Though the Tri-Cities may be less populated than the Boston metro area, the principles for responding in an emergency are the same.
"We would systematically do pretty much the equivalent of what they are doing in Boston, except on a smaller scale," says Bristol, Tenn. Chief of Police Blaine Wade
Wade says the Bristol PD is ready for a lock down should the need arise. "The first thing you would want to do is get the community squared away and locked down," says Wade. "We have contingency plans in place for those types of events. [But] you hope you don't have to do something that large of scale."
Those contingency plans include cooperation with nearby communities, plus state and federal agencies. Bristol, Johnson City and Kingsport all have mutual aid agreements, a promise to help out in a crisis. "The biggest thing when your working with this is getting all the agencies together in one area to coordinate, to discuss what the plan of action is," says Sullivan County EMA Director Jim Bean.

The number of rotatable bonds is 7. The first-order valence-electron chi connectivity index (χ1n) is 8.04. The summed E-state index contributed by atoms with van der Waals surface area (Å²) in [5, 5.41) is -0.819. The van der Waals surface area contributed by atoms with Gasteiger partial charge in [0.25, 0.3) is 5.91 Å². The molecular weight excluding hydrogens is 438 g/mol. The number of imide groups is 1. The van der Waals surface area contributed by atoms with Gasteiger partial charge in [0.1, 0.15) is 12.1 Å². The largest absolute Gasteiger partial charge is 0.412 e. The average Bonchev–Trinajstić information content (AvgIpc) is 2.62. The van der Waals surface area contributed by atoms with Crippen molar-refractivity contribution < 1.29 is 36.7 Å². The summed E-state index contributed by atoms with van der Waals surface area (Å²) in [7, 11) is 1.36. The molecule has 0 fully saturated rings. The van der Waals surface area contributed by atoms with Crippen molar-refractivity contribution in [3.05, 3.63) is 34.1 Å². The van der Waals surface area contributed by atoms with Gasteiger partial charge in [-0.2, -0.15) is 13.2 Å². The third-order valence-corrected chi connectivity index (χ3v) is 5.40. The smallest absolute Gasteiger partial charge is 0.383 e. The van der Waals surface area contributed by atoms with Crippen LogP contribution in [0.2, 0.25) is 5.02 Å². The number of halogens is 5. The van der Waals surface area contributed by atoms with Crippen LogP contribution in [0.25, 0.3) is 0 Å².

They would gather in emergency operations centers that can be up and running in a matter of minutes. From there, the public would be notified of the situation and actions plans would begin.
Twitter, Facebook and local media are key parts of getting the word out, but Sullivan County can also use older methods. "We still are going to rely on reverse 911 and the old-fashioned phone call. And as they are doing up north, going door to door," says Bean.
Command teams must also address other issues as a crisis continues. There is no guarantee of a quick resolution.
Johnson City Police administrative Major Garry Younger tells News 5 they have to take care of the boots on the ground. "[As it continues] you get into logistics. I've got this staff on hand, we're going through these perimeters. The longer it goes, you've got to get rest. I've got to feed you, so you have to have the personnel and the staff for that turn over, to keep the machine going," says Younger.
A machine with the sole purpose of ending a crisis as quickly as possible.